initiated October 2003
Crying for Attention was an interactive work installed for two weeks in a busy thoroughfare in the School of Art, Media and Design at UWN. Even in a School of Art, Media and Technology, with a reputation of critical analysis of new media, the role that the digitization of human identifies appeared to somewhat unquestioned. Even in a world that had yet to experience the social networking websites such as Facebook, Bebo and MySpace, it is necessary to question the potential disembodiment of the somatic human and the apparent dualism that computational data appears to support. Crying for Attention was not a statement but rather an interactive intervention to initiate conversation on this topic.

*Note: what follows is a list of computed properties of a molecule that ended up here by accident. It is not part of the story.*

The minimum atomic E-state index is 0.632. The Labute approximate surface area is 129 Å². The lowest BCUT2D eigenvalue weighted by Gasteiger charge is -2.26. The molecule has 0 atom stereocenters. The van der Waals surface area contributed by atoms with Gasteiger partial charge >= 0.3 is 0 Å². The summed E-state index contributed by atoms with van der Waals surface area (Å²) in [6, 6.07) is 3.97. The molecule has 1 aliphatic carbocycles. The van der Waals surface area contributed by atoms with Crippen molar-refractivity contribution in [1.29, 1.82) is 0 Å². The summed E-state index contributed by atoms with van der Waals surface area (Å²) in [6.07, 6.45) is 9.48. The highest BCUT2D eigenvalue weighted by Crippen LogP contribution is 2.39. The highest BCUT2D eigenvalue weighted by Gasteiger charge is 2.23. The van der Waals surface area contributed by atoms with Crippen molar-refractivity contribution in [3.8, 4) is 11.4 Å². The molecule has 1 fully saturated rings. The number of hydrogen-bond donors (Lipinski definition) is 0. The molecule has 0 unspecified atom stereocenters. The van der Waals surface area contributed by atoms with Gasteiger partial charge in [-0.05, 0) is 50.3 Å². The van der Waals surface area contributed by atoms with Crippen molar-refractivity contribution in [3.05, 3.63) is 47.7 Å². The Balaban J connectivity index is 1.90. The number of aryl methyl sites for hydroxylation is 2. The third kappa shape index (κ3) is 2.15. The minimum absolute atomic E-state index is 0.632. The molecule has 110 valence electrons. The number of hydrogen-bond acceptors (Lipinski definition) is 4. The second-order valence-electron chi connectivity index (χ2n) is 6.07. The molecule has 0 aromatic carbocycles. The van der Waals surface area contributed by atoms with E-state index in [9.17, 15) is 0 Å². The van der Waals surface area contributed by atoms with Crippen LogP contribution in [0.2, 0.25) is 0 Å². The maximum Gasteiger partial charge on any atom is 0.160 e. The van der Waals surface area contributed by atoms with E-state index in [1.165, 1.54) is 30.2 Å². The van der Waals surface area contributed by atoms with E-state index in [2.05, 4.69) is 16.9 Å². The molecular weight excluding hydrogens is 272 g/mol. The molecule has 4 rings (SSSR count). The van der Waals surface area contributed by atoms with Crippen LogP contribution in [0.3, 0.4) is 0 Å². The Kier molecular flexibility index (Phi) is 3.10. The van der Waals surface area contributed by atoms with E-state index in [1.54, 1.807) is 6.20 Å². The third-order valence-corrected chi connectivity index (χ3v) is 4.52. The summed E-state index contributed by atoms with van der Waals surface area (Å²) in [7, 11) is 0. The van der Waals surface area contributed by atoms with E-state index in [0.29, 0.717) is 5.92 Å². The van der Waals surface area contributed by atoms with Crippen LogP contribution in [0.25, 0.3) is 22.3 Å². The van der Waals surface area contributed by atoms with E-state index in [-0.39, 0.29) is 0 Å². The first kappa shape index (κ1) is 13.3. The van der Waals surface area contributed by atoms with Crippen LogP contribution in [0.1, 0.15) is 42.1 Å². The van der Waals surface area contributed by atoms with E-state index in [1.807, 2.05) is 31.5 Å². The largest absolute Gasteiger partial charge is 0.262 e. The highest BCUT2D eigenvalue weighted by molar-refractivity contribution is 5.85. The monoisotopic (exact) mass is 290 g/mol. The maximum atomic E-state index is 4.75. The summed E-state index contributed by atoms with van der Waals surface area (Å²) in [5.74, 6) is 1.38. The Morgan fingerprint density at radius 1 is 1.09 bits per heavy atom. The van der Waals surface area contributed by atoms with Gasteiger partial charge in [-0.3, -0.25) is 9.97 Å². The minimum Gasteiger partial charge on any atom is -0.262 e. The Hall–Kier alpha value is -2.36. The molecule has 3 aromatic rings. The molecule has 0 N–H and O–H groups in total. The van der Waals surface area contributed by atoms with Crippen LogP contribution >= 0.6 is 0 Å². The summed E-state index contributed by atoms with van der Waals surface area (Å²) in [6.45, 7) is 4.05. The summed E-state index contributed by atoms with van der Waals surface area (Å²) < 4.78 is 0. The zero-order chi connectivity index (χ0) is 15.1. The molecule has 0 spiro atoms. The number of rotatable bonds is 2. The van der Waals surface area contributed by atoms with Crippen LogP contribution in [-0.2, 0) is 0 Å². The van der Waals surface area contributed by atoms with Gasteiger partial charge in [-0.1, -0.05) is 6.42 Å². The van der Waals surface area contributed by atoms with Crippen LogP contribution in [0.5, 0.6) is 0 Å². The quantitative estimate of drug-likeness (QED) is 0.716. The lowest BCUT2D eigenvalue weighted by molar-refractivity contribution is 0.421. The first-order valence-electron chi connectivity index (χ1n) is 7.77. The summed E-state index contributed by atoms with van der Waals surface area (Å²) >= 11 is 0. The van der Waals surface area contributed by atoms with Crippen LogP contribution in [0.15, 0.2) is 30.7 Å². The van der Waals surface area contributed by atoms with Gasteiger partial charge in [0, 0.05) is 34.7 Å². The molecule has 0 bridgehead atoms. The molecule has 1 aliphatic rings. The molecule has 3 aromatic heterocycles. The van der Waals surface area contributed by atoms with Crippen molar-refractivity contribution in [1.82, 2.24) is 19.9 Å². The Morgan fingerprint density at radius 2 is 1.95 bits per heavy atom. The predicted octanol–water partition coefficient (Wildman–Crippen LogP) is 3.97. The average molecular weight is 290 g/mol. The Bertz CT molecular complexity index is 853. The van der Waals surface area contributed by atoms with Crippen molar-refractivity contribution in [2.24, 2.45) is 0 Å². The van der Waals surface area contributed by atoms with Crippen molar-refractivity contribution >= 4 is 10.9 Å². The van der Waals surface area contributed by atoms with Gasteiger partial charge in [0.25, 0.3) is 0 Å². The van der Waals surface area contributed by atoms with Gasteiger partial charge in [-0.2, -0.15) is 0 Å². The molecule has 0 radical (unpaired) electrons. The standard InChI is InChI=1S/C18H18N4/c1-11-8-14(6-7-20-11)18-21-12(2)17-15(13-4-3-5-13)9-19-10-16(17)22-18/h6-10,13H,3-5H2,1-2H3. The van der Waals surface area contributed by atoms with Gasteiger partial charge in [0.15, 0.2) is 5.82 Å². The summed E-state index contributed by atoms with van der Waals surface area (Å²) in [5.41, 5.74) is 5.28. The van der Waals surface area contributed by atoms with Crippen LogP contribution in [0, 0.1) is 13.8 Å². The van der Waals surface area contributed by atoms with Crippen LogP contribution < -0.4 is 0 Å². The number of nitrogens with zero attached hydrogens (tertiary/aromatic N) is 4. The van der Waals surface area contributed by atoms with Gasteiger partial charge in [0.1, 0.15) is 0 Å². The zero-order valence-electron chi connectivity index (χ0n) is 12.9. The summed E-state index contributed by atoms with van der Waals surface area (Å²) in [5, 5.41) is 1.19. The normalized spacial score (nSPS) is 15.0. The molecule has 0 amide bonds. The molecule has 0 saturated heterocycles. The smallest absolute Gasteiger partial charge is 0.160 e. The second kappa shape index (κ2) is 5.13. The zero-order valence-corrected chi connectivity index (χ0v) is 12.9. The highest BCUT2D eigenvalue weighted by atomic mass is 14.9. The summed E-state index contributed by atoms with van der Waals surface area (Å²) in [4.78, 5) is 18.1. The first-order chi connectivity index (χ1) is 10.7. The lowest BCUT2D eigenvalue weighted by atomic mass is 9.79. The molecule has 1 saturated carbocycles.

The installation was based around a hacked system of wireless infra-red, ultrasonic and pressure sensors. As organisms move around the perceivable world of the technological system, the audiovisual display responds with pre-recorded video. The work continually strives for a level of attention from those who perhaps are least willing to give it any at all; perceptions that are most fleeting and distant are those that generate the least rational response. Those attracted to the piece may become unsettled, projecting a sudden indifference onto the lack of responses from the display. As the installation-time went on, an ad-hoc camera and video booth was organised, and through a process of designer-mediation the conversations and questions the work encouraged were added into the audiovisual presentation.